One of Tompkins’s primary jobs in that campaign was to mobilize the religious right for Bush. “The first thing we had to do was build a wall between McCain and the social conservatives,” Tompkins later explained. “If we didn’t do that, we were dead. That’s why we went to Bob Jones,” by which he meant Bush’s notorious visit to the Christian university that then had a longstanding ban on interracial dating. And in a meeting of Bush’s high-level South Carolina strategists, Tompkins advocated a general hard-line approach. “We aren’t going to pussyfoot around,” Tompkins told the group. “We play it different down here. We’re not dainty, if you get my drift.” But when I asked him about South Carolina’s reputation for dirty pool, he shrugged it off. “Our goal,” he told me, “is to win within taste, reason, and the law.”
For the most part, Tompkins sees Romney as an easy sell. “You need three things to win: a messenger, a message, and money,” he said. “He’s bright, articulate, clean, has good moral character, and looks good on TV. He’s the complete and total package. Not to make a comparison to Ronald Reagan, but he has the same qualities: he’s got a good sense of humor and is a great communicator.” The flip-flop charges were not an issue, said Tompkins, who argued that Romney’s only real inconsistency was on the issue of abortion. “He flat changed his position. That will be acceptable, because since Roe v. Wade we’ve been seeking converts. He’s a success story—that will be a plus for us.”
The only worry in Tompkins’s mind was the governor’s current state of residence. “Since I was a kid, Massachusetts has been the whipping boy down here,” he said. “JFK was from there and Teddy, Michael Dukakis, John Kerry, Barney Frank. When all else fails, you try to link your opponent to Massachusetts. We have to sell his record there. He got elected as a Republican and did things the right way. He cut taxes, solved the health-care crisis, and put business principles ahead of expansion of government.”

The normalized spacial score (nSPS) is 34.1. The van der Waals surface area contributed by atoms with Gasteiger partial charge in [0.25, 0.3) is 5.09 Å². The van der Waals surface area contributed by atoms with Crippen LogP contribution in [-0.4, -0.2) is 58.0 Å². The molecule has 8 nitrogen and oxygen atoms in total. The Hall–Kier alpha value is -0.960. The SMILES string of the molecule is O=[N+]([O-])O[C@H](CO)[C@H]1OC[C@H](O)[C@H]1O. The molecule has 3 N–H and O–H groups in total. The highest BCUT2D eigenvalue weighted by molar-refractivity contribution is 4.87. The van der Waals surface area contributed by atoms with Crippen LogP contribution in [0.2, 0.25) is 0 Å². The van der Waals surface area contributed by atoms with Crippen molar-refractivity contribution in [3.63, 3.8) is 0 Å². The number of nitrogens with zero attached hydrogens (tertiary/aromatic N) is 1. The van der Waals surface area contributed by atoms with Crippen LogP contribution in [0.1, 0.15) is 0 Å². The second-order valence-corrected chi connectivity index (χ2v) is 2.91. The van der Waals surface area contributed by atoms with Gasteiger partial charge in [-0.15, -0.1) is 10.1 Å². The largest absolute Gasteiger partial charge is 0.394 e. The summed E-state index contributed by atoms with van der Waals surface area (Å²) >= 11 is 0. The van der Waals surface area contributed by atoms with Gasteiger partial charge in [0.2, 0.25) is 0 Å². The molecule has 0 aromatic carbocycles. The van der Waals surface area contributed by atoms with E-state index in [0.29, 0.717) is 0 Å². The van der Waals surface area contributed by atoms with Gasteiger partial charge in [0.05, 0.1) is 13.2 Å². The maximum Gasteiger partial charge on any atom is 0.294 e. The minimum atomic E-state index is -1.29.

Tompkins sees Romney’s strategic position in South Carolina as being formidable. In his view, Giuliani can’t win the primary because of his stance on abortion and gay rights, not to mention his three marriages and general lack of family values. “If it’s Romney versus Giuliani, we win if we do our job right,” he said, and one could almost hear the wheels turning in his mind at the delicious prospect of that matchup. “Social groups, right-to-life organizations, the Bob Jones crowd are all sitting on the sidelines, but Rudy scares them, and when a conservative alternative comes to the top, they will move there. If it’s a four-way race, 35 percent wins, and the question is where do you get it. It’s all about organizing, finding the voters, and making sure they vote. We’re trying to win the war of the activists, and we’re doing well so far.”
Asked about the Democratic race, Tompkins didn’t hesitate to pick Hillary Clinton as the likely nominee. “With Hillary we could gin up the vote, but it would be a mistake to underestimate her,” he said. “She’ll have the money and she has the best people. They are good, tough, and ruthless, and will do whatever they need to win.” One gathered that this, from Tompkins, was the highest praise.